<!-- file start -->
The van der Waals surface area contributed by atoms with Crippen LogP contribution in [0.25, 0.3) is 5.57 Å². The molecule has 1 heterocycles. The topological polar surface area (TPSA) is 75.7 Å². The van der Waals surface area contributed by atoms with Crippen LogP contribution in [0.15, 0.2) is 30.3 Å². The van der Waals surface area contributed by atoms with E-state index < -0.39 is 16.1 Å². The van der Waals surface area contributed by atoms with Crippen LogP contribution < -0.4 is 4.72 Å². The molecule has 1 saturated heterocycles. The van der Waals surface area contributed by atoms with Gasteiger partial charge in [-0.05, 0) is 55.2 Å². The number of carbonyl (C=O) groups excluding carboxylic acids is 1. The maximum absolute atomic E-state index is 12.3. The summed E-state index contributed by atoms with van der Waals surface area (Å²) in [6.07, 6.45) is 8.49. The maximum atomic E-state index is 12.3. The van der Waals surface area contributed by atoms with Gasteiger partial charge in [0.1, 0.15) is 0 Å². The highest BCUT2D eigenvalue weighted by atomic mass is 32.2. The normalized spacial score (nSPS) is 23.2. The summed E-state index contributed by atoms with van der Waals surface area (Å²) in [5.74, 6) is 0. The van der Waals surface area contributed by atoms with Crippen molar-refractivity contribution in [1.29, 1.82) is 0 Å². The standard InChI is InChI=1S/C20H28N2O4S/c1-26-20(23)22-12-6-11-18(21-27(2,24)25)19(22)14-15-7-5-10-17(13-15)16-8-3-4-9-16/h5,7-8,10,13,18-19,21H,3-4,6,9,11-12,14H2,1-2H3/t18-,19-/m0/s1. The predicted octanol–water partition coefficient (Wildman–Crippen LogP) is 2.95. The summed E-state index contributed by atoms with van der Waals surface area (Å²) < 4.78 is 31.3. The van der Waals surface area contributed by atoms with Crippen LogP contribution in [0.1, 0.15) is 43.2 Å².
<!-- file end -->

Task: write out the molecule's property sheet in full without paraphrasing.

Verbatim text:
The van der Waals surface area contributed by atoms with Crippen LogP contribution in [0.25, 0.3) is 5.57 Å². The molecule has 1 heterocycles. The topological polar surface area (TPSA) is 75.7 Å². The van der Waals surface area contributed by atoms with Crippen LogP contribution in [0.15, 0.2) is 30.3 Å². The van der Waals surface area contributed by atoms with E-state index < -0.39 is 16.1 Å². The van der Waals surface area contributed by atoms with Crippen LogP contribution < -0.4 is 4.72 Å². The molecule has 1 saturated heterocycles. The van der Waals surface area contributed by atoms with Gasteiger partial charge in [-0.05, 0) is 55.2 Å². The number of carbonyl (C=O) groups excluding carboxylic acids is 1. The maximum absolute atomic E-state index is 12.3. The summed E-state index contributed by atoms with van der Waals surface area (Å²) in [6.07, 6.45) is 8.49. The maximum atomic E-state index is 12.3. The van der Waals surface area contributed by atoms with Gasteiger partial charge in [0.1, 0.15) is 0 Å². The highest BCUT2D eigenvalue weighted by atomic mass is 32.2. The normalized spacial score (nSPS) is 23.2. The summed E-state index contributed by atoms with van der Waals surface area (Å²) in [5.74, 6) is 0. The van der Waals surface area contributed by atoms with Crippen molar-refractivity contribution in [1.29, 1.82) is 0 Å². The standard InChI is InChI=1S/C20H28N2O4S/c1-26-20(23)22-12-6-11-18(21-27(2,24)25)19(22)14-15-7-5-10-17(13-15)16-8-3-4-9-16/h5,7-8,10,13,18-19,21H,3-4,6,9,11-12,14H2,1-2H3/t18-,19-/m0/s1. The predicted octanol–water partition coefficient (Wildman–Crippen LogP) is 2.95. The summed E-state index contributed by atoms with van der Waals surface area (Å²) < 4.78 is 31.3. The van der Waals surface area contributed by atoms with Crippen LogP contribution in [0.1, 0.15) is 43.2 Å².